Heroin Overdose.

One autumn afternoon, Tony and I had just cleared at a local hospital and were hoping to be RTB’d (Returned to Base) for meal.  Instead, with its usual irritating bleep, the data terminal announced another job for us.  It was a few streets away and was a reported heroin overdose, possibly more than one patient; the caller was too agitated and panicking for our call taker to clearly get all the details, but possibly the patient was not breathing.  This is the thing with heroin, as with all opiates such as morphine, as well as being excellent pain relievers they act on the cardiac and respiratory systems to reduce the respiratory effort, ultimately causing respiratory arrest which if left untreated rapidly leads to cardiac arrest – death.

We were on the street within minutes. Unfortunately we weren’t 100% sure which house number we were going to.  The caller had been hysterical and shouting making it hard for our call taker to understand clearly what he was saying.  Our call taker said to try number 51, that’s what it sounded like.  The caller had ended the call and wasn’t answering when our call taker tried to ring back.  We knocked at number 51 – no reply. By now we were joined by Stuart, a paramedic on the response car.  We waited for control to listen to the tape recording of the call to have another attempt at interpreting the address (all calls to the service are recorded and it has often been proved useful to get vital information on a second or third listen).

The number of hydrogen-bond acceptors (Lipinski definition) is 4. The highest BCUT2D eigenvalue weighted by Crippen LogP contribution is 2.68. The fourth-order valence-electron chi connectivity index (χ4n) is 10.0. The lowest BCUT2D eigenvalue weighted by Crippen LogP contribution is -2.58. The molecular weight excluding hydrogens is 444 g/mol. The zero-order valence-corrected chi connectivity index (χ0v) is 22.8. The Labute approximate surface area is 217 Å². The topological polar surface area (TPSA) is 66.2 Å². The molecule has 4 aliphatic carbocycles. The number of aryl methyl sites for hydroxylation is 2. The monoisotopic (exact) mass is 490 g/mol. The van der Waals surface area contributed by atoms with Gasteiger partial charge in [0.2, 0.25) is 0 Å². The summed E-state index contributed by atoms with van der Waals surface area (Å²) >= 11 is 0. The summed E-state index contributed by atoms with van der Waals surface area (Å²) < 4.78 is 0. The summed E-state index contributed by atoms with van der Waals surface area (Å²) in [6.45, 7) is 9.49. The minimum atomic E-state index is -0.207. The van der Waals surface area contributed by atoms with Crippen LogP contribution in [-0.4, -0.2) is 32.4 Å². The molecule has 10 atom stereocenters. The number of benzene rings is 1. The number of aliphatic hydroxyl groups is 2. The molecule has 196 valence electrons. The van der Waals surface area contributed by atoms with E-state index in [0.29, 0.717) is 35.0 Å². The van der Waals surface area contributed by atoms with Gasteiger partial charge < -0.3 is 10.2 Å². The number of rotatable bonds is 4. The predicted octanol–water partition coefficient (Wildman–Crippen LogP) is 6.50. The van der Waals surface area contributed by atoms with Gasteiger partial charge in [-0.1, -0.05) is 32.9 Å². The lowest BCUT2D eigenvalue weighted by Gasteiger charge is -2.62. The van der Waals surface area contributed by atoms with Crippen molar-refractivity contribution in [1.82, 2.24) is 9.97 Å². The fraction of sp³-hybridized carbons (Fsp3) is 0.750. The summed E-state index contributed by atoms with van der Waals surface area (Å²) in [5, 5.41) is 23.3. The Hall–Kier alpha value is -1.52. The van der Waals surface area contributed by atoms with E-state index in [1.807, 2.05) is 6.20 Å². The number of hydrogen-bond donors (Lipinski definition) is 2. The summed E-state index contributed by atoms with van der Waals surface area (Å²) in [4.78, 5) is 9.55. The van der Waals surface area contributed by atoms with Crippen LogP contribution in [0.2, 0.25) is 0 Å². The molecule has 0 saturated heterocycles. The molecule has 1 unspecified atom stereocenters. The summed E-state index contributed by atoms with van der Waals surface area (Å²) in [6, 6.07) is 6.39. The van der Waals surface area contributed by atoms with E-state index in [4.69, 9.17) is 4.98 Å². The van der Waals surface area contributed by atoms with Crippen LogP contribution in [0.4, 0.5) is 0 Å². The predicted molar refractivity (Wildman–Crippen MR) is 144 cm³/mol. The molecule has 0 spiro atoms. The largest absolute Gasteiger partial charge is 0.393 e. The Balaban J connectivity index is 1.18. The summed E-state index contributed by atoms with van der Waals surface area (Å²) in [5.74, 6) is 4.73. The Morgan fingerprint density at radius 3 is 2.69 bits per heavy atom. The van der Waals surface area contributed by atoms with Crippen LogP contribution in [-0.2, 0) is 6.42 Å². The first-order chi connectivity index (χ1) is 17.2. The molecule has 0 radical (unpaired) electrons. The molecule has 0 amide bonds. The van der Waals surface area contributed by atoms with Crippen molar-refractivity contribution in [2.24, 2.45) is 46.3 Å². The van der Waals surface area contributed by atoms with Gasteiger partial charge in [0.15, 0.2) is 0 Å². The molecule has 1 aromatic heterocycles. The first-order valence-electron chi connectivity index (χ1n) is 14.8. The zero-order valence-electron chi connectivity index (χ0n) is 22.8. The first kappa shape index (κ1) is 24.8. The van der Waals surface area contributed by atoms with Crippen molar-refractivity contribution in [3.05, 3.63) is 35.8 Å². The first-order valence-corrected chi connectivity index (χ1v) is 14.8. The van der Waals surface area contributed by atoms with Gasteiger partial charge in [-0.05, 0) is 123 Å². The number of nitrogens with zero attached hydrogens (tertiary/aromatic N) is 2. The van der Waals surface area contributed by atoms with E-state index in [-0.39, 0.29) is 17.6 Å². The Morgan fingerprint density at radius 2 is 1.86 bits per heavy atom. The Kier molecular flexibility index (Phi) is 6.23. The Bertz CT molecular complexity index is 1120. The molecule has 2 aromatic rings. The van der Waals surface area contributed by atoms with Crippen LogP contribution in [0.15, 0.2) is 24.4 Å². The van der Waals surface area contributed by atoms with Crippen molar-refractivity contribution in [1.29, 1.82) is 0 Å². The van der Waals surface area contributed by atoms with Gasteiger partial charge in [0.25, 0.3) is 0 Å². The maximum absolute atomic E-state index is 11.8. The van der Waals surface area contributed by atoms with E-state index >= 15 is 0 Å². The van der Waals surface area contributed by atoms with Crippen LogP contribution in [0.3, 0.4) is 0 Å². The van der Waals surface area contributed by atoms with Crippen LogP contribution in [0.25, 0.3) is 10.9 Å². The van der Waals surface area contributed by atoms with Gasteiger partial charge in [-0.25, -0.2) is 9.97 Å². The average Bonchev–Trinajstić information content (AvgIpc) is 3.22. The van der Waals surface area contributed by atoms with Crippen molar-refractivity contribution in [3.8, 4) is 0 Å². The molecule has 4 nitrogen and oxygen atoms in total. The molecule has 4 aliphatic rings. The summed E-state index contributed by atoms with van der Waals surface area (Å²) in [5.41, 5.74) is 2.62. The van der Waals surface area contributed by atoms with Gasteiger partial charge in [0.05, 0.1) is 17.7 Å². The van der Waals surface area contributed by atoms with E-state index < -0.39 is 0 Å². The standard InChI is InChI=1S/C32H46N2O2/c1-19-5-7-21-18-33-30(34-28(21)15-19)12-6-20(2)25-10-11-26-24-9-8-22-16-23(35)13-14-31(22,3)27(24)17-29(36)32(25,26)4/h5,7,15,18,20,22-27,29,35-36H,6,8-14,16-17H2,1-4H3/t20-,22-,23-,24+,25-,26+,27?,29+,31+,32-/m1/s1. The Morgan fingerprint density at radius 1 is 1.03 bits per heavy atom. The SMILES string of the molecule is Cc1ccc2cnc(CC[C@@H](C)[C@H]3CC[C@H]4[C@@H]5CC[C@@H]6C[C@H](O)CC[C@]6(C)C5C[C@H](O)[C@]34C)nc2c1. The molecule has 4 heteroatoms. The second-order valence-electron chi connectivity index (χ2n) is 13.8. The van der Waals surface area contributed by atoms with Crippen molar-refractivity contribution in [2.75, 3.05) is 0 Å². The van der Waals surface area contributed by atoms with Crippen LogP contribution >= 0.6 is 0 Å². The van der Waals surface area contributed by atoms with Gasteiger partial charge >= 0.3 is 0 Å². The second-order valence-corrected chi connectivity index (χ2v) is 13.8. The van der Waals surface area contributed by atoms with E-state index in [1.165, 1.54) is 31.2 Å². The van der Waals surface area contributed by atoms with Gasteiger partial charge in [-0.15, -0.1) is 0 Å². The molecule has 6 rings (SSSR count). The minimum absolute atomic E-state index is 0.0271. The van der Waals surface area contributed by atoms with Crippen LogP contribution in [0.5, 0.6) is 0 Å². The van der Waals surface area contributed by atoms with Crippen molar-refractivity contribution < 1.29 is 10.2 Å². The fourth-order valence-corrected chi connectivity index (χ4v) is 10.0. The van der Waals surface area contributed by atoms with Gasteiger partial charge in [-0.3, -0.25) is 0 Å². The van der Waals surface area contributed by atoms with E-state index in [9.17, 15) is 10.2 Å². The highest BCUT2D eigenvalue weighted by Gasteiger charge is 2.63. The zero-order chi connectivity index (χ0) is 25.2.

As we waited, a man further down the street popped out of the door and started waving and shouting frantically.  It was number 31.  We quickly moved the vehicles and Tony and I grabbed the equipment we needed for resuscitation.  Stuart followed us in.

As always seems to be the case when you need to act quickly, the house was cramped and the room we needed was hidden by the open front door so we had to enter one at a time and close the front door behind us to get in the bedroom before the next one could open the front door get in.

I was in now. Instantly I had a flash back to training school where as part of the training for resuscitation we set up scenarios for each other and as we got the hang of the resuscitation procedure we would make the scenarios more ‘interesting’ with multiple casualties and confined spaces.

One patient, a lad in his mid twenties was asleep on a single bed near a window.  He was breathing but only occasionally and his lips were blue.  A male aged approximately 50 was on the floor next to the bed and was in cardiac arrest.  The man who had called us down the street was doing chest compressions on him.  A third patient was in the doorway, also in cardiac arrest.  There were needles and syringes scattered over the floor.